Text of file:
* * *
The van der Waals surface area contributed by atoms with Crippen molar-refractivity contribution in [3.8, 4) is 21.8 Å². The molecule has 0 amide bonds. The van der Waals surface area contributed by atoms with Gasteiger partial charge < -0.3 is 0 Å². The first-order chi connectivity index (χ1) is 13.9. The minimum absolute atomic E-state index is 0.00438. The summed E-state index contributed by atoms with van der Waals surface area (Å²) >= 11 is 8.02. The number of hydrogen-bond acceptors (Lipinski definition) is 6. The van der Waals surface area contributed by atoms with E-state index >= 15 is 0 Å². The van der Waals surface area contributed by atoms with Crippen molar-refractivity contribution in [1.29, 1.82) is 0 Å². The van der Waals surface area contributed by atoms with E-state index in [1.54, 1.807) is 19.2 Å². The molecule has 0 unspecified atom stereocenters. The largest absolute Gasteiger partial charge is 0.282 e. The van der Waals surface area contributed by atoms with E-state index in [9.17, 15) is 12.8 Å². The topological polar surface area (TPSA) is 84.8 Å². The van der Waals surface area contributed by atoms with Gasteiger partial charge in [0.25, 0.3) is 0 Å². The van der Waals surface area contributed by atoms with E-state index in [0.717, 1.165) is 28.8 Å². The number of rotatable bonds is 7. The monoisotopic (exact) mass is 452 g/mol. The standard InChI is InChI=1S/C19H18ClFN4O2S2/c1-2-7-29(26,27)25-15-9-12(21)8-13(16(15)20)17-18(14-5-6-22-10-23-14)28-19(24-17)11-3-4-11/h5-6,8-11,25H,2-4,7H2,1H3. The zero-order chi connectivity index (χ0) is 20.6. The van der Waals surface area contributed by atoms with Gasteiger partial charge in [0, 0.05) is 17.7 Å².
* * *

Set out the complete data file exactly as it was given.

The van der Waals surface area contributed by atoms with Crippen molar-refractivity contribution in [3.8, 4) is 21.8 Å². The molecule has 0 amide bonds. The van der Waals surface area contributed by atoms with Gasteiger partial charge < -0.3 is 0 Å². The first-order chi connectivity index (χ1) is 13.9. The minimum absolute atomic E-state index is 0.00438. The summed E-state index contributed by atoms with van der Waals surface area (Å²) >= 11 is 8.02. The number of hydrogen-bond acceptors (Lipinski definition) is 6. The van der Waals surface area contributed by atoms with E-state index >= 15 is 0 Å². The van der Waals surface area contributed by atoms with Crippen molar-refractivity contribution in [1.29, 1.82) is 0 Å². The van der Waals surface area contributed by atoms with E-state index in [1.54, 1.807) is 19.2 Å². The molecule has 0 unspecified atom stereocenters. The largest absolute Gasteiger partial charge is 0.282 e. The van der Waals surface area contributed by atoms with E-state index in [9.17, 15) is 12.8 Å². The topological polar surface area (TPSA) is 84.8 Å². The van der Waals surface area contributed by atoms with Gasteiger partial charge in [0.25, 0.3) is 0 Å². The van der Waals surface area contributed by atoms with E-state index in [0.717, 1.165) is 28.8 Å². The number of rotatable bonds is 7. The monoisotopic (exact) mass is 452 g/mol. The standard InChI is InChI=1S/C19H18ClFN4O2S2/c1-2-7-29(26,27)25-15-9-12(21)8-13(16(15)20)17-18(14-5-6-22-10-23-14)28-19(24-17)11-3-4-11/h5-6,8-11,25H,2-4,7H2,1H3. The zero-order chi connectivity index (χ0) is 20.6. The van der Waals surface area contributed by atoms with Gasteiger partial charge in [0, 0.05) is 17.7 Å².